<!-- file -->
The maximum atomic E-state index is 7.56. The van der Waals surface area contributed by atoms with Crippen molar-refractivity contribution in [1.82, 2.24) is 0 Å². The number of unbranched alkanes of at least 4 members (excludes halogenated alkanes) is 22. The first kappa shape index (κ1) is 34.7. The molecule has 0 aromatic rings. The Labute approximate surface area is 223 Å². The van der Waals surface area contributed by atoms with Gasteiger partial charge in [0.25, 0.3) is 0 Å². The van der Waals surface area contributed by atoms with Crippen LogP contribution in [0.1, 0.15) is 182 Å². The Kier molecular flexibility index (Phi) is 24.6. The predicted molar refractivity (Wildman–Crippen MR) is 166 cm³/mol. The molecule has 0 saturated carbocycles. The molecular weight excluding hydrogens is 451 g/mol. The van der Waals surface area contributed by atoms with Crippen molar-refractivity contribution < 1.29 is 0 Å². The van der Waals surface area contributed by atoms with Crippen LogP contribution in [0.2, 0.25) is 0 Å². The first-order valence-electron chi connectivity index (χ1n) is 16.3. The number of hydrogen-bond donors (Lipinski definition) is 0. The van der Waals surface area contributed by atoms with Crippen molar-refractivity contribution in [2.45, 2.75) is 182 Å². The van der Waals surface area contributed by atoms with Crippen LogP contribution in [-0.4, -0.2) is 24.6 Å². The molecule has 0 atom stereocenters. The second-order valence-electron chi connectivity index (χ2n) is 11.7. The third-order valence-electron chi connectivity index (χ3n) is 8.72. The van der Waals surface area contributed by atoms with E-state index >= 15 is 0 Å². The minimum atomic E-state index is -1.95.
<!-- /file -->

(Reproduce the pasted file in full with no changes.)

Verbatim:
The maximum atomic E-state index is 7.56. The van der Waals surface area contributed by atoms with Crippen molar-refractivity contribution in [1.82, 2.24) is 0 Å². The number of unbranched alkanes of at least 4 members (excludes halogenated alkanes) is 22. The first kappa shape index (κ1) is 34.7. The molecule has 0 aromatic rings. The Labute approximate surface area is 223 Å². The van der Waals surface area contributed by atoms with Gasteiger partial charge in [0.25, 0.3) is 0 Å². The van der Waals surface area contributed by atoms with Crippen LogP contribution in [0.1, 0.15) is 182 Å². The Kier molecular flexibility index (Phi) is 24.6. The predicted molar refractivity (Wildman–Crippen MR) is 166 cm³/mol. The molecule has 0 saturated carbocycles. The molecular weight excluding hydrogens is 451 g/mol. The van der Waals surface area contributed by atoms with Crippen molar-refractivity contribution < 1.29 is 0 Å². The van der Waals surface area contributed by atoms with Crippen LogP contribution in [0.2, 0.25) is 0 Å². The first-order valence-electron chi connectivity index (χ1n) is 16.3. The number of hydrogen-bond donors (Lipinski definition) is 0. The van der Waals surface area contributed by atoms with Crippen molar-refractivity contribution in [2.45, 2.75) is 182 Å². The van der Waals surface area contributed by atoms with Crippen LogP contribution in [-0.4, -0.2) is 24.6 Å². The molecule has 0 atom stereocenters. The second-order valence-electron chi connectivity index (χ2n) is 11.7. The third-order valence-electron chi connectivity index (χ3n) is 8.72. The van der Waals surface area contributed by atoms with E-state index >= 15 is 0 Å². The minimum atomic E-state index is -1.95.